|‘Lincoln’ to lead Academy Award winners Sunday|
|Thursday, February 21, 2013|
By PATRICK HALL
The 85th Academy Awards will be held on Sunday, and while I spent quite some time mulling over the most deserving films, I am settling on the fact that “Lincoln” will be the winner in the big categories, despite the fact that I don’t see it as the best of the nominees.
Directed by Steven Spielberg, and based on a book by Doris Kearns Goodwin, “Lincoln” received rave reviews, most notably for the otherworldly performance by Daniel Day-Lewis as President Abraham Lincoln.
The film was truly outstanding and a wonderful look into one of our greatest Presidents, as well as the political fight over the death of slavery. It is nominated for a whopping 12 awards: Best Picture, Best Actor, Best Supporting Actor, Best Supporting Actress, Cinematography, Costume Design, Best Directing, Film Editing, Original Score, Production Design, Sound Mixing and Best Adapted Screenplay.
All things considered, I’m guessing “Lincoln” wins four awards, including Best Picture, Best Actor for Day-Lewis and Best Director for Spielberg and Best Supporting Actress for Sally Field, as Mary Todd Lincoln.To me, “Lincoln” was mind-blowingly good upon first seeing it. Day-Lewis’s performance as the embattled and depressed, but resolute President was transcendent. With subtly of movements and facial expressions alongside moments of power and charisma, in "Lincoln", Day-Lewis continued to make his case as one of the best actors to ever step in front of a camera.
He has deservedly-so, won previous Best Actor Oscars for his role in 2007’s “There Will Be Blood” and 1990’s “My Left Foot.” He was nominated two other times, in 1994 and 2003, for “In the Name of the Father” and “Gangs of New York.” Why he didn’t win for those, I still can’t fathom.
While Day-Lewis owns the film in front of the camera, the masterful Spielberg directs everything with grace and emotional weight from behind the lens. There may be more artful directors, but few can match Spielberg’s eye and ability to not only convey powerful emotions, but entertain while telling a story that should matter to every American.
I’m a huge fan of Spielberg, but I’m giving him this award by default, considering Kathryn Bigelow was not nominated for “Zero Dark Thirty.”
Therein lies the rub.
In my opinion, “Lincoln” is actually the third-best film of this award season.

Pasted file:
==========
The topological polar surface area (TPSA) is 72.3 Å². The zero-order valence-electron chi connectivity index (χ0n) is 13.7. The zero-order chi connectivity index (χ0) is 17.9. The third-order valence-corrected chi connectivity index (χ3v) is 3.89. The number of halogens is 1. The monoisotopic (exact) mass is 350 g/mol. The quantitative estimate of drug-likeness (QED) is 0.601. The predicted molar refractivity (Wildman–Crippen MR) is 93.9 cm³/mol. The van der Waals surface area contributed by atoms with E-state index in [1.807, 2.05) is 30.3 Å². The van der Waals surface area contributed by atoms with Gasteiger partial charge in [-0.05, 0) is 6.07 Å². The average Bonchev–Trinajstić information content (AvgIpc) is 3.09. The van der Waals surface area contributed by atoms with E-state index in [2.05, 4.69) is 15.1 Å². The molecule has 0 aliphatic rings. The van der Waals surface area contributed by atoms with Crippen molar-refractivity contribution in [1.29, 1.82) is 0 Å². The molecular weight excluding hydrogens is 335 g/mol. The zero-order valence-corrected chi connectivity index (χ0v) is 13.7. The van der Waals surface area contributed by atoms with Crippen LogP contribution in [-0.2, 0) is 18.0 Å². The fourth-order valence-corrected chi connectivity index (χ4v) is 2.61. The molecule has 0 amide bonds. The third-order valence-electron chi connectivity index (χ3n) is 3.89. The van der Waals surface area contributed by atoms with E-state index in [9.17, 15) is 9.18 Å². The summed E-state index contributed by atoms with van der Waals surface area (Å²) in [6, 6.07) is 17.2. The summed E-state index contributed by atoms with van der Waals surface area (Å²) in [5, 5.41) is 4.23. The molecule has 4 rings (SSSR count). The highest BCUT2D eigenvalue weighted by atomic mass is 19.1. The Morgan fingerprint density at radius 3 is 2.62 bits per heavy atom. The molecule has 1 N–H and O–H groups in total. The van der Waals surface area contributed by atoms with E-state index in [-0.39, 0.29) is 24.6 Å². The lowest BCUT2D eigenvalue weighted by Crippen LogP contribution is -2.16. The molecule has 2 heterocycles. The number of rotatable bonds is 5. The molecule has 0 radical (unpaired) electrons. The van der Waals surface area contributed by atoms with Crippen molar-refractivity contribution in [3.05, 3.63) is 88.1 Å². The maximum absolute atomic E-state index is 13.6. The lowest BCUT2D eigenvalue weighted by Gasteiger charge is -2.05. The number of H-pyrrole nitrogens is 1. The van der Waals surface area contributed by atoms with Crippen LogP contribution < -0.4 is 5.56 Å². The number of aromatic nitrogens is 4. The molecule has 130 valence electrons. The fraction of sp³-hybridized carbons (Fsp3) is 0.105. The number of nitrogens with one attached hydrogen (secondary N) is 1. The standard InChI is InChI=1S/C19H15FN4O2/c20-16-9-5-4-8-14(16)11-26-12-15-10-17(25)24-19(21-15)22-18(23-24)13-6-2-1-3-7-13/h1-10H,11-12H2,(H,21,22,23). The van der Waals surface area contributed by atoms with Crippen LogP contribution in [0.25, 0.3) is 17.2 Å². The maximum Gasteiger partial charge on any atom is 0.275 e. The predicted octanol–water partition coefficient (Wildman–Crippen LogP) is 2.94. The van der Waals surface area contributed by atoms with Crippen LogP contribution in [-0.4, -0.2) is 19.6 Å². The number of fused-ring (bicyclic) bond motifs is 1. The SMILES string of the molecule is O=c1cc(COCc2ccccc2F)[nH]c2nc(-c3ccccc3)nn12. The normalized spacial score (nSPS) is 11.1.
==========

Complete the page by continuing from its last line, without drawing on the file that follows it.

Both “Zero Dark Thirty” and “The Master” were superior films, but combined, they didn’t receive as many nominations as “Lincoln,” with only eight.
The fact that Bigelow was snubbed (along with Ben Affleck for “Argo”) is laughable. Unfortunately for “The Master”, it was a film that will take time to settle, digest and be reviewed countless times at home before more people appreciate it. Even after I walked out of the theater, I had to spend quite some time dwelling on it, and since it isn’t out on DVD, I have still yet to decide its true potential.
Jessica Chastain (“Zero Dark Thirty”) likely will lose to Jennifer Lawrence (“Silver Linings Playbook”) for Best Actress. Phillip Seymour Hoffman should easily take the Best Supporting Actor award for “The Master”.
“Les Miserables” will take home all the expected awards that musicals are shoe-horned into receiving: Costume Design, Makeup and Hairstyling, Music Original Song, Production Design and Sound Mixing.
“Life of Pi” should win for Best Adapted Screenplay and Film Editing, while possibly also winning Best Visual Effects. But don’t count out “Marvel’s The Avengers” in the Special Effects category.
Best Original Screenplay will be a battle between Quentin Tarantino’s script for “Django Unchained” and Nick Boal’s script for “Zero Dark Thirty.”
Of course, take all of this with a grain of salt.
“Lincoln” could win 12 awards and become the biggest winner ever (previous record is 11 awards by “Titanic” and “Ben-Hur”).
“Amour” could become this year’s “The Artist” and be a film that 95-percent of us haven’t seen but wins everything.
“Argo” could continue to roll and win all seven of its nominations.
One thing is certain: If Day-Lewis doesn’t win for Best Actor, I will never watch the Academy Awards again.